ESWC brought on some better matches from the Poles, although they had to count on LDLC to beat Cloud9 in order to even progress from the group.
They then knocked out dignitas in the quarter-final, but once again lost to fnatic, who had started becoming an enigma for the Poles ever since Cologne.
Snax played well against dignitas, contributing in 71% of rounds, and then he even played great against the Swedes, having 0.82 kills per round and contributing in 73% of them.
With another great display against Na`Vi in the third place decider, he ended up being the team's highest rated player at this event too (1.17 rating), although he wasn't the most impactful one in the rounds they won.
Virtus.pro next attended Fragbite Masters 3 Finals, although without Snax who fell ill and had to miss out. With his former teammate MINISE as the replacement, the Poles notched in yet another third place finish.
The team was complete again for the last major of the year, DreamHack Winter, and Snax was in top shape just like at the previous two.
After a relatively easy series against PENTA, Virtus then met NiP in the semi-final. Snax once again played great in a big match, even having an amazing second map performance to tie the series (27:11, 1.67 rating, POV), but the Poles couldn't get past the obstacle, so they again finished in 3rd-4th place.
Snax's POV from the DH Winter semi-final against NiP
Snax actually ended up as the top rated player of the entire event with a 1.29 rating, completing all three majors with a 1.20+ rating.
The last event of the year for Virtus.pro was ESEA Season 17 Global Finals. They edged out iBUYPOWER in the opening match after triple overtime on the deciding map, while Snax was the Man of the Match of that battle – 42:30 (1.29 rating, 8:2 entry score, VOD).
Then they also defeated Cloud9 after another third map Man of the Match performance by Snax (26:14, 1.52 rating, VOD), and for the first time also fnatic in the upper bracket final, although without much impact from him on that occasion.
But fnatic fought through the lower bracket and came back for vengeance, which despite great play from Snax this time, they managed to get in four straight maps.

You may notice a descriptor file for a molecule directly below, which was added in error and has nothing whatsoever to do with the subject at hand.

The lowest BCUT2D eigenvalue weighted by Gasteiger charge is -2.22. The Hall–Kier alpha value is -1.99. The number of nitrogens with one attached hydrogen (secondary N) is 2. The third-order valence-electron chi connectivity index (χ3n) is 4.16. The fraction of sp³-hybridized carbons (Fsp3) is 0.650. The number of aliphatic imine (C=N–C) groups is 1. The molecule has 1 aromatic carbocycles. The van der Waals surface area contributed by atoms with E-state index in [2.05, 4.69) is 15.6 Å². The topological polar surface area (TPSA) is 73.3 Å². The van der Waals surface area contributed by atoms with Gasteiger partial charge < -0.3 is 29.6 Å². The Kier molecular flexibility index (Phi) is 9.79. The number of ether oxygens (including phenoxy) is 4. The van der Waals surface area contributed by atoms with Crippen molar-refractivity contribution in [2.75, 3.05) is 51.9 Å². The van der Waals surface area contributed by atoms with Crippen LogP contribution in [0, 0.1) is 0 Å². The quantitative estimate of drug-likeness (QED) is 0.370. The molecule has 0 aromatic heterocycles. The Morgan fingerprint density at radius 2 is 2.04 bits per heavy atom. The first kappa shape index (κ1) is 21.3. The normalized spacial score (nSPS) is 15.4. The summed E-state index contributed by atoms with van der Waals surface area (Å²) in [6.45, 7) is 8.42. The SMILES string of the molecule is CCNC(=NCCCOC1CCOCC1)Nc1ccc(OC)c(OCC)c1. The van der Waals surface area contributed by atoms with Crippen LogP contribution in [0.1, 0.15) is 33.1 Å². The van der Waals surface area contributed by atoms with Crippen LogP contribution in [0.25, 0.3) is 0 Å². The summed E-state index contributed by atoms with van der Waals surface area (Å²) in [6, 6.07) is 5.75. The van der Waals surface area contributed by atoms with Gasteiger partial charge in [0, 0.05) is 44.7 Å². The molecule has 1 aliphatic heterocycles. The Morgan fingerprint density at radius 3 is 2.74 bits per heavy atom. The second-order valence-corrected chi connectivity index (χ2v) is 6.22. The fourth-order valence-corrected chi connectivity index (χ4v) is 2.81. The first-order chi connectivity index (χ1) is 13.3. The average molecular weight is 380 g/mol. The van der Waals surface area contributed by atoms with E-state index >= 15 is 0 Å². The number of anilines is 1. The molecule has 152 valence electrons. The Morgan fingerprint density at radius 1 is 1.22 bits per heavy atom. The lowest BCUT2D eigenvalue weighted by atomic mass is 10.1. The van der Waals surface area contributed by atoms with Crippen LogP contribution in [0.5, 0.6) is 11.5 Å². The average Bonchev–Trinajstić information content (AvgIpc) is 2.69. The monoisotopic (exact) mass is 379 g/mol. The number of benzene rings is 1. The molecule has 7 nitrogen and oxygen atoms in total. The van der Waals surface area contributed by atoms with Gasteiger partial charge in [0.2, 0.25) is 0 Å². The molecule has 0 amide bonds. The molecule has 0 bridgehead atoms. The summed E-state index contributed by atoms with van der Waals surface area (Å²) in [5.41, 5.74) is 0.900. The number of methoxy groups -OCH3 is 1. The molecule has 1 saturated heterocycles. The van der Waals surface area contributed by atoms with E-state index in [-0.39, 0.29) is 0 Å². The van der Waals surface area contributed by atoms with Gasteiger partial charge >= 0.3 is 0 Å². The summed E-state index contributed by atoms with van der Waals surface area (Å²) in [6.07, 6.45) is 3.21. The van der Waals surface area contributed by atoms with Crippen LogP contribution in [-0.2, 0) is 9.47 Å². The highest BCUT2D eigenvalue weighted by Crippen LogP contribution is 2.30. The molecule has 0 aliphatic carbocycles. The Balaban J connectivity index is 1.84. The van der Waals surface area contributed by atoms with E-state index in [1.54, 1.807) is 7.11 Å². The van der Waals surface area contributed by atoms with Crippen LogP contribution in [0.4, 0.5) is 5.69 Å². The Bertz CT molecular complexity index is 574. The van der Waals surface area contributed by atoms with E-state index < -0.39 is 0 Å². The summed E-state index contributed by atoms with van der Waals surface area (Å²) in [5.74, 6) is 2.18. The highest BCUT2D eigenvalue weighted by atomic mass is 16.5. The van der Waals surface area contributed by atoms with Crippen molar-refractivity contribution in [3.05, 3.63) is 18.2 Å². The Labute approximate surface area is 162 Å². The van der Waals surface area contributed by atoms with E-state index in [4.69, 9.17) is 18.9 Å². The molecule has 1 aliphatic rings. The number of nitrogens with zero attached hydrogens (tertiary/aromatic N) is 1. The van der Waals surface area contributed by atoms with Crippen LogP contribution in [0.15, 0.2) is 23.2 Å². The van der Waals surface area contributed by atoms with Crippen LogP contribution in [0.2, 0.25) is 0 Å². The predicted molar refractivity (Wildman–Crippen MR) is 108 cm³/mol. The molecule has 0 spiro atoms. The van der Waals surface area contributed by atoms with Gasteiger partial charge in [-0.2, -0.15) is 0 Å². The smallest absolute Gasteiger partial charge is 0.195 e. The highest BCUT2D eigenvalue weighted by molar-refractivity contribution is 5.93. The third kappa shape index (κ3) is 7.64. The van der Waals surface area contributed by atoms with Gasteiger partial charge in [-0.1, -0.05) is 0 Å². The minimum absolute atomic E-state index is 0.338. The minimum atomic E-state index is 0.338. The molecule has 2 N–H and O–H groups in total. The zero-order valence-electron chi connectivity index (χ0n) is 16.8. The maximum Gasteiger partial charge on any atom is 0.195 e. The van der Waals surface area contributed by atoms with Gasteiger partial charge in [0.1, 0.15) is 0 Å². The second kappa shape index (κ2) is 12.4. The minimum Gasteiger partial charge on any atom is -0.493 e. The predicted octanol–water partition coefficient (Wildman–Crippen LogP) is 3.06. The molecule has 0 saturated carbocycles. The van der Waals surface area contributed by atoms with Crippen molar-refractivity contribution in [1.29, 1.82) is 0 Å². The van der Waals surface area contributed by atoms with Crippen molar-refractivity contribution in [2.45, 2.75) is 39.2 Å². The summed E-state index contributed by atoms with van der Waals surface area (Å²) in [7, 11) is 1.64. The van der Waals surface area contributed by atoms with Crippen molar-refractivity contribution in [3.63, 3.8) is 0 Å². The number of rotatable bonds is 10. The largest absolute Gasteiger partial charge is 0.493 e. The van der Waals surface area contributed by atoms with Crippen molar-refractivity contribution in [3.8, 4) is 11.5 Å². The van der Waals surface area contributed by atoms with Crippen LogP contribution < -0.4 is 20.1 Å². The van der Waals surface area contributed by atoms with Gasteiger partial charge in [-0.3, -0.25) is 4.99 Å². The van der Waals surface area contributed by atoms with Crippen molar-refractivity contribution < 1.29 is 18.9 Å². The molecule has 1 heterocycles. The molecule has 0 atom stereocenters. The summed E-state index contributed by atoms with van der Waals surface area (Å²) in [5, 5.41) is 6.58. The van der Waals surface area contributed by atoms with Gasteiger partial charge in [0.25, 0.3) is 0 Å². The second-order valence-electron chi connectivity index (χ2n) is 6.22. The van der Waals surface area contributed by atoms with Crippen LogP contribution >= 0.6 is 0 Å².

He had a 1.06 rating in the series as the only one above average in the team, while particularly excelling on the third map where he had a 30:21 score and 10 entry kills, including 9 in one period (VOD).
He ended the tournament with a 1.07 rating as the team's best, but they were once again unable to claim a title despite coming closer than in any of the occasions in the prior months.
Janusz "Snax" Pogorzelski was probably the main breakout star of the year, as he came into it with a lot of questions above his head as one of the two new faces among the Polish legends. However, right from the start he proved that he belongs at the very top and that he can take on the very best.
Although he started as only the third best player in the team, he turned into Virtus.pro's main star during the second half of the year. He only had one bad event, which was the smallest one the team attended, while he excelled at the biggest stage – at the majors.
With a 1.24 rating he ranks third among those who took part in at least two of the $250,000 events. Although, he only managed to win one – EMS One Katowice, get to the semi-final of DH Winter and quarter-final of ESL One Cologne.
Outside of the majors he put in an MVP worthy performance during his team's only other title run – at Gfinity 3, while he was also Virtus' best during numerous second or third place runs.
Snax was the best clutcher of the year
Another reason why he is so high on the list is that he was the best clutcher of the year, with a total of 50 clutches won (1-on-X situations), or one per every 56 rounds, ranking first in both average and total.
He also ranks 4th in "big match" rating (1.10) among those who played over 20 maps, and was one of the most consistent contributors overall (67.8% of rounds with a kill, assist or survival, ranks 5th).
In the end he was definitely one of the best players of the year, but he wasn't the one contributing the most to his team's success after all. Still, as the best clutcher of the year and one of the best players in big matches and big tournaments he is ranked 4th.
What is your take on Janusz "Snax" Pogorzelski's performance in 2014? Is the 4th place the right one for him?